“The text for waterfront central zoning was already substantially changed and broadened for non-marine use,” comments Bill Needleman, senior planner for Portland. “Recent rezoning contributes opportunities for considerable non-marine development — just not a hotel.”

On Maine State Pier, however, zoning permission for hotel construction is an entirely different matter. “Here we have an underutilized pier with little use other than wide berthing, and alternative uses should be considered,” continues Needleman.

Currently, what exactly stands on Maine State Pier? The present list includes the following: the Casco Bay Island Transit District facility, the Portland Ocean Terminal and Ocean Gateway, open space and public access to the water, particularly through two public parks, Compass Park and Buoy Park, and two public boat landing serving recreational, commercial and water taxi vessels, emergency response vessel support and tugboat berthing.

Taken together, however, these ventures fail to bring in sufficient income to fund essential repairs to the dilapidated pilings underneath. Rezoning would permit the addition of money-making enterprises — like Ocean Properties, for example, a Portsmouth, NH, and Florida-based development company that has enjoyed considerable success in shuttling travelers from cruise ships to hotels in their Florida businesses.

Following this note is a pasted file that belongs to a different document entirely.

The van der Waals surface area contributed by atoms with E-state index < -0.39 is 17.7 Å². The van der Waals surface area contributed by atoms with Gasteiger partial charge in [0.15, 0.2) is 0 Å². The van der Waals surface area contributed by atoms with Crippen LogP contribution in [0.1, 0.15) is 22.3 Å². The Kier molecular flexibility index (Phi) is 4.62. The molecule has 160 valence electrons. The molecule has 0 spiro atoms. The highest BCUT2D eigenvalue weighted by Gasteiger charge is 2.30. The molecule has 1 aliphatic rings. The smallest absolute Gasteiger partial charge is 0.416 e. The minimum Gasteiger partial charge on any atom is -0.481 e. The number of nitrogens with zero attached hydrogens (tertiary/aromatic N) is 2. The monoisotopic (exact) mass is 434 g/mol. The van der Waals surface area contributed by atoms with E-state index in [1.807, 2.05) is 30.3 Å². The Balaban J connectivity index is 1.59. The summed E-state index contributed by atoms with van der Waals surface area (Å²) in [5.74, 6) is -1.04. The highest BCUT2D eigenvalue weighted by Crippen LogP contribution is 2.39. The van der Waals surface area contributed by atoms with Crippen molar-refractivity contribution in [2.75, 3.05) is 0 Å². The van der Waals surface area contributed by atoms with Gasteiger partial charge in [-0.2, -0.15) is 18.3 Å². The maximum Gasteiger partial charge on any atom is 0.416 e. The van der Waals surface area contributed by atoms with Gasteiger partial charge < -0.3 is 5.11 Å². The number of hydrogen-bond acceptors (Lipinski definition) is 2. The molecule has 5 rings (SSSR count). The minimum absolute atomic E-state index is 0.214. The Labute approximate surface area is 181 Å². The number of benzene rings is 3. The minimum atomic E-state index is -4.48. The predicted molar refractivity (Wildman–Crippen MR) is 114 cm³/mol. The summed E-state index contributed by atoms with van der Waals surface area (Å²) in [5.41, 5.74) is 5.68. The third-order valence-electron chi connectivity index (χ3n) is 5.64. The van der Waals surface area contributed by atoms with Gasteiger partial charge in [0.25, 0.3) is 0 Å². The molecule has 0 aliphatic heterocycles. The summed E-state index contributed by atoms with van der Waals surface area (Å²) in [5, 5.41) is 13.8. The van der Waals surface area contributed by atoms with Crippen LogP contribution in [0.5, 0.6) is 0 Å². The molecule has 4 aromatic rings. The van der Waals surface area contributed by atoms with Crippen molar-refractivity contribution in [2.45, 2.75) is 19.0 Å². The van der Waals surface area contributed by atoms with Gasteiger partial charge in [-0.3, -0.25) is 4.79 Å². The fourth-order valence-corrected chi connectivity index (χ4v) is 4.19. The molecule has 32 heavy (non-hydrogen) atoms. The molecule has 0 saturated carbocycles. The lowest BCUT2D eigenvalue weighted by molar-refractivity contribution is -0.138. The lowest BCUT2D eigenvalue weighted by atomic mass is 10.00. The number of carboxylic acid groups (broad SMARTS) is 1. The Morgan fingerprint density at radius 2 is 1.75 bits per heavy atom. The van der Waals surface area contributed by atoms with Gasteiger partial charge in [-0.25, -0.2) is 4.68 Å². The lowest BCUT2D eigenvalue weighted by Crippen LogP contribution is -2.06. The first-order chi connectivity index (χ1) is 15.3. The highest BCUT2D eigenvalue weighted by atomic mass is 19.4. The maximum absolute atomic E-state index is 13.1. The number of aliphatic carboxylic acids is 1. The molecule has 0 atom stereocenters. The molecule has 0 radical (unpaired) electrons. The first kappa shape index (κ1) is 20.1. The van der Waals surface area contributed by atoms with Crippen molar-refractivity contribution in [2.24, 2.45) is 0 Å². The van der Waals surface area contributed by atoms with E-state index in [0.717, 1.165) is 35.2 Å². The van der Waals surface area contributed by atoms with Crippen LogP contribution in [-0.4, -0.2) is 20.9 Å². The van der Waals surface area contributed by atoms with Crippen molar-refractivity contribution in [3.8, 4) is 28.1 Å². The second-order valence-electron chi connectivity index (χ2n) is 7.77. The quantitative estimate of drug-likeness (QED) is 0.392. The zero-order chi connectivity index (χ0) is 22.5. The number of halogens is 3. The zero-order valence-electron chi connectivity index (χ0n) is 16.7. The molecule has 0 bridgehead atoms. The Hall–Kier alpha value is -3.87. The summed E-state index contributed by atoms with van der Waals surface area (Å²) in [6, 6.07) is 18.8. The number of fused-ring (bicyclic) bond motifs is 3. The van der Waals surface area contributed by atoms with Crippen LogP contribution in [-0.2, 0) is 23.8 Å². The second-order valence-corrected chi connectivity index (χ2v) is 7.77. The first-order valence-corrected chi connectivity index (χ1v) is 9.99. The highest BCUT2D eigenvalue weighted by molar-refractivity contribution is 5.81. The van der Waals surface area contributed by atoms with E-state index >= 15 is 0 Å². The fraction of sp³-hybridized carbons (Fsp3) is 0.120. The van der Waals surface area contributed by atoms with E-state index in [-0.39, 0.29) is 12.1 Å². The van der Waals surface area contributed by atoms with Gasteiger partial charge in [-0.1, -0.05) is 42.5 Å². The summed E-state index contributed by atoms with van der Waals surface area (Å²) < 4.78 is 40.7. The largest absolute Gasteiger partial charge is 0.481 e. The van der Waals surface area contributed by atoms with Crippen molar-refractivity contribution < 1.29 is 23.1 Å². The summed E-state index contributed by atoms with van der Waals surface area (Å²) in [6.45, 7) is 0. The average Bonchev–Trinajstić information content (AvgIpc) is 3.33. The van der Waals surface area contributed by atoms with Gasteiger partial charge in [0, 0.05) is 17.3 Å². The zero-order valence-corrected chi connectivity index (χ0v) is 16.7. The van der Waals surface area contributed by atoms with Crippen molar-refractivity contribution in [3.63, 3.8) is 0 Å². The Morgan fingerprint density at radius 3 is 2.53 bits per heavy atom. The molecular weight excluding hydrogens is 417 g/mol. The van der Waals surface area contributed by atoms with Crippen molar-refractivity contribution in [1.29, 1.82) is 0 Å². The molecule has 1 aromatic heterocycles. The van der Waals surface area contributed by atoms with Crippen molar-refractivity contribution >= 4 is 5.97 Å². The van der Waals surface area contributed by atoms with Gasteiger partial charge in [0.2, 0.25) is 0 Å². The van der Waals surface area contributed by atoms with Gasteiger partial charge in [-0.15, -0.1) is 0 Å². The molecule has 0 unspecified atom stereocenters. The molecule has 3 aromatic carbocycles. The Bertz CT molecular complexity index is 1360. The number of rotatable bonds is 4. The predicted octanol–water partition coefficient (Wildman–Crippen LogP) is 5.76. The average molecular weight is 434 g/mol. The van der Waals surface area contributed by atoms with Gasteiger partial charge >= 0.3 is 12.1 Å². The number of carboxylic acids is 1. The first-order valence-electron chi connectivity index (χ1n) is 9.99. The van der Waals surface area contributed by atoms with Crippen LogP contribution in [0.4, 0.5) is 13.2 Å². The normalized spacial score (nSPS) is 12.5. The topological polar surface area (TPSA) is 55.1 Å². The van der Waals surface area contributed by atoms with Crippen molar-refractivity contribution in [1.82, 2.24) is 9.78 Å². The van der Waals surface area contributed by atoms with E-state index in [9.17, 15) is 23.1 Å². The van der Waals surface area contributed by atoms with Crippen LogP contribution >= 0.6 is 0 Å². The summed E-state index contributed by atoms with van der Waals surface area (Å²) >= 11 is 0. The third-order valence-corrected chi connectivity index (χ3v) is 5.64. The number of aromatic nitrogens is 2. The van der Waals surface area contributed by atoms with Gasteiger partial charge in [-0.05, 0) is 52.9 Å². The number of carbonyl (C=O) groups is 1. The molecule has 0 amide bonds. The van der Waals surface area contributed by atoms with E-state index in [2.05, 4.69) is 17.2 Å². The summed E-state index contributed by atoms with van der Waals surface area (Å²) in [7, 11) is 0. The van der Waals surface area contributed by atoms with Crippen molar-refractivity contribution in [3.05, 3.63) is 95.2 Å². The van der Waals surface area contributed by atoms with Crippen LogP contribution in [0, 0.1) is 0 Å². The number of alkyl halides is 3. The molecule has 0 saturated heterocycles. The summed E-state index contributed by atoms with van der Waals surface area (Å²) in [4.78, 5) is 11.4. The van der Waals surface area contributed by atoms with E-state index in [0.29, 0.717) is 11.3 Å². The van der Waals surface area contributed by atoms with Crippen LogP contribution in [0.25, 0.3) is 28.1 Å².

Continued public access for the community is at the heart of concern over the development of Maine State Pier. “Expanded public use is a critical point here,” asserts Mead.

“For many visitors and citizens alike, Maine State Pier is their only point of vantage and access to experience the heart of the working harbor,” states the Community Development Committee (CDC) report of last summer.

James Cloutier, head of the CDC, says he’s adamant that existing public access to this pier be in no way compromised by future development. “The whole purpose of our proposal was to increase the viability of public access to Maine State Pier, and by the way, when exactly was the last time anyone saw the other side of that big, blue shed, which we didn’t realize until a couple years ago is completely worthless as a warehouse and needs to be torn down?”